This page in a nutshell: To make sure to include the voices of new users in the talk pages consultation, we did live user tests with people who had never participated in on-wiki discussions. Though they were generally able to figure out how to use talk pages, they had many moments of confusion and generally suggest modernizing the mechanics of indentation, signatures, and replying. A second round of tests indicated that templates at the top of talk pages may confuse or deter newcomers.
The talk pages consultation set out to gather perspectives on communication from as many parts of the Wikimedia community as possible. For that reason, a lot of outreach was done to specific wikis and in many different languages, which gathered perspectives from many experienced Wikimedians. But it is also important to incorporate the perspectives of newcomers -- in other words, the future Wikimedians who aren't yet part of our communities, but that we hope will join us one day. Those Wikimedians may come from different cultures and have different expectations of technology than existing Wikimedians, and we don't want the current state of talk pages to keep them away.
In order to try to understand how new users feel about the current state of communication on wiki, we used UserTesting.com. UserTesting.com manages panels of people who receive compensation for recording themselves while testing software and talking aloud about their thoughts. For these tests, we recruited ten people who have never participated in wiki discussions to record themselves trying out real talk pages for the first time.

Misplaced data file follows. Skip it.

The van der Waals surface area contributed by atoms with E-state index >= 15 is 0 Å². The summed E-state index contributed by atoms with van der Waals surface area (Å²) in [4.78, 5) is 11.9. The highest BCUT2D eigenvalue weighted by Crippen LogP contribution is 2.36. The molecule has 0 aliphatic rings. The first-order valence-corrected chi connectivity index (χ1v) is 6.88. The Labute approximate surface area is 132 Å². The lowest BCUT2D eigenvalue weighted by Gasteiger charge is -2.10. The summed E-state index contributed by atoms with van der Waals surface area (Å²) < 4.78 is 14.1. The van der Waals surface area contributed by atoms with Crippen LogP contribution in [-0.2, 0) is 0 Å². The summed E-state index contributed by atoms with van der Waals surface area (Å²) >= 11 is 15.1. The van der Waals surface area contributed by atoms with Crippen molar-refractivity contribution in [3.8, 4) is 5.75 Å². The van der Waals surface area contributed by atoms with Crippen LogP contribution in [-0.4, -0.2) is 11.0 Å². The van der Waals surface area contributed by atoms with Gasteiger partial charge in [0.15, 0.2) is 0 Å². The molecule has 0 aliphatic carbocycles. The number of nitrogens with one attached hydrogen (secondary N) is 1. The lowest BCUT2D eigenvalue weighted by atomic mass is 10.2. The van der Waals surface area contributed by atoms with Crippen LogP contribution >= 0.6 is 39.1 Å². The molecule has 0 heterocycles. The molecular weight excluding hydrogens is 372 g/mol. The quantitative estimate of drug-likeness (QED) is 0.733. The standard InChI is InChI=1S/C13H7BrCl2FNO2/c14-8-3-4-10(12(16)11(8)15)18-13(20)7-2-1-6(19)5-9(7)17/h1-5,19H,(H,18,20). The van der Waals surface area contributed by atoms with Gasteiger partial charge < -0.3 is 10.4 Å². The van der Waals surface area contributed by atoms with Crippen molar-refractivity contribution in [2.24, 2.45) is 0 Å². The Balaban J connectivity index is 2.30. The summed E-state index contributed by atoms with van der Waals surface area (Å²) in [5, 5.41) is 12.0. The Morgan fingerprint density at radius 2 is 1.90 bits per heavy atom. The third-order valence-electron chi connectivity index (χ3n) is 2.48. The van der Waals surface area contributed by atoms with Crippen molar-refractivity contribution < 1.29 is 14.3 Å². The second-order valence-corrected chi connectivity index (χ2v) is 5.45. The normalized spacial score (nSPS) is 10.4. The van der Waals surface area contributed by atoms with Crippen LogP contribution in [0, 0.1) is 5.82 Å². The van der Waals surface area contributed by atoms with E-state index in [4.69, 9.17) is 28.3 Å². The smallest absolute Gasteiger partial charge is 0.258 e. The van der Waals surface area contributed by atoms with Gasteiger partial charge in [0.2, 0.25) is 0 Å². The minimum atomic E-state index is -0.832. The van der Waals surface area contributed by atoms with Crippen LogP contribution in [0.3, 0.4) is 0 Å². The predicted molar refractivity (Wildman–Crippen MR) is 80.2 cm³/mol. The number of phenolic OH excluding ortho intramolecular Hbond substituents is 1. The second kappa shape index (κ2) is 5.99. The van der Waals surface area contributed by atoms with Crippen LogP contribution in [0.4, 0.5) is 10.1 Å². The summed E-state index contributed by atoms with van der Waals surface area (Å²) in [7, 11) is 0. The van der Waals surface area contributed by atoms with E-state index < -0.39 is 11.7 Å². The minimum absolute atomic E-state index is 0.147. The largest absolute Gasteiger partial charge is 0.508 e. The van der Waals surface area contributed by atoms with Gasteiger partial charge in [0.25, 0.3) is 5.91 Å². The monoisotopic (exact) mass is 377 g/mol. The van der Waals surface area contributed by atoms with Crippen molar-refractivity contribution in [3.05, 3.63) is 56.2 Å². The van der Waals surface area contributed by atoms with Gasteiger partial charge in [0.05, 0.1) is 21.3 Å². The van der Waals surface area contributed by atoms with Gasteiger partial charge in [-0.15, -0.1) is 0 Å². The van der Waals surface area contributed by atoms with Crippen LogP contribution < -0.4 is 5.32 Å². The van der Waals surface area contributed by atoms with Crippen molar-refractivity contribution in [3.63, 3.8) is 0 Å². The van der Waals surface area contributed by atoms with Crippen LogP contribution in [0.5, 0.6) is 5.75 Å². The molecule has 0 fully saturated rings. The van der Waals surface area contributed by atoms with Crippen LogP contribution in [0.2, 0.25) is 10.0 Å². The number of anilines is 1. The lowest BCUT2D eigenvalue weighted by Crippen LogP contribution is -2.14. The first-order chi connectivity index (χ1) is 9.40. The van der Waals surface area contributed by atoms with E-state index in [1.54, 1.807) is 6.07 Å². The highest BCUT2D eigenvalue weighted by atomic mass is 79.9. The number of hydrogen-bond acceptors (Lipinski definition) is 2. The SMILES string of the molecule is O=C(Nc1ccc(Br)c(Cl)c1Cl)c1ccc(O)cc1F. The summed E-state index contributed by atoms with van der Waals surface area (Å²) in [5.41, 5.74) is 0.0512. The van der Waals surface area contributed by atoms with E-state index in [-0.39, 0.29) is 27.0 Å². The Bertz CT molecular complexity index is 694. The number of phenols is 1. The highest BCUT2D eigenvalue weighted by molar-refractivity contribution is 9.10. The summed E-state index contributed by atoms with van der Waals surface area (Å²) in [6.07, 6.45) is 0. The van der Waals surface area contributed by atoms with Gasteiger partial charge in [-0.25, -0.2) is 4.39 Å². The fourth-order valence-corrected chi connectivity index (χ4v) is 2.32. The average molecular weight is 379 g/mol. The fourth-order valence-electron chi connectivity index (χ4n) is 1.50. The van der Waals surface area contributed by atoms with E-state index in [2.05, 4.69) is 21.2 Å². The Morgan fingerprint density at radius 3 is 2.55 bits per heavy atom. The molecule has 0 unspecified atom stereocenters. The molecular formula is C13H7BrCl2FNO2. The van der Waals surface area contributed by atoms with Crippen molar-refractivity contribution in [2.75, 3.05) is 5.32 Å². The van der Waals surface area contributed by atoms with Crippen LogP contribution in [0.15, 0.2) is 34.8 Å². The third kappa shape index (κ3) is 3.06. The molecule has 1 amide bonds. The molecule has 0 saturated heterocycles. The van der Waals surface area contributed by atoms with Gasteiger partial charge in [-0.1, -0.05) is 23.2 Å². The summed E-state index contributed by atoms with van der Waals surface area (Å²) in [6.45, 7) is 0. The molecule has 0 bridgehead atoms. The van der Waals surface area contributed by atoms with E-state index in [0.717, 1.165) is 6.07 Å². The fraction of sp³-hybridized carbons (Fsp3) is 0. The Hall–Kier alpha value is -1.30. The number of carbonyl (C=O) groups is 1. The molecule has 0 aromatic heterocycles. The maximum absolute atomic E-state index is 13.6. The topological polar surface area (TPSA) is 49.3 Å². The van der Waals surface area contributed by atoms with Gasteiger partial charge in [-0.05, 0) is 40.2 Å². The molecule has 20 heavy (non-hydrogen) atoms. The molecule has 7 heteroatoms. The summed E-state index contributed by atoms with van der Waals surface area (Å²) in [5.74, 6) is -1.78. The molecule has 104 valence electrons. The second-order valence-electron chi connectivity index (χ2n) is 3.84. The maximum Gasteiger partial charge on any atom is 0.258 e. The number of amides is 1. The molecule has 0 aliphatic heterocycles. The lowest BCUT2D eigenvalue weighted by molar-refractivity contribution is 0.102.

- Test the discoverability of talk pages: how hard is it to even find the place to have a discussion?
- Test the usability of talk pages: how hard is it to reply in conversations using the correct formatting, and to start new conversations?
- Test the expectations for after they use a talk page: when will they get a response, who will respond, and how will they find out?
- Ask users how communication could be improved: what would they change about the experience they had?
Choosing the testers
We wanted our testers to reflect the sort of people who would be likely to encounter talk pages. That would mean a certain amount of technical literacy, familiarity with Wikipedia, and to be someone who might want to edit. To narrow to those people, we asked a series of screening questions, such as "How often do you look something up on Wikipedia?", "Have you ever engaged in a discussion with other users on Wikipedia?" and "If you have not edited Wikipedia in the past, what would you say is the main reason why you have not edited?" Only if users gave all the answers we were looking for were they allowed to take the test.
All ten of the users in these tests used desktop Wikipedia in English. It is possible to run tests on mobile, and in other languages in the future.
The first test of five users was centered around a copy of the Mountaineering article from English Wikipedia. Users were prompted to go through multiple steps and talk aloud about the experience. A summary is below.
- Make a small edit to the copied article itself, to make sure the user understands how editing works in general.
- Talk about how they would find the discussion area.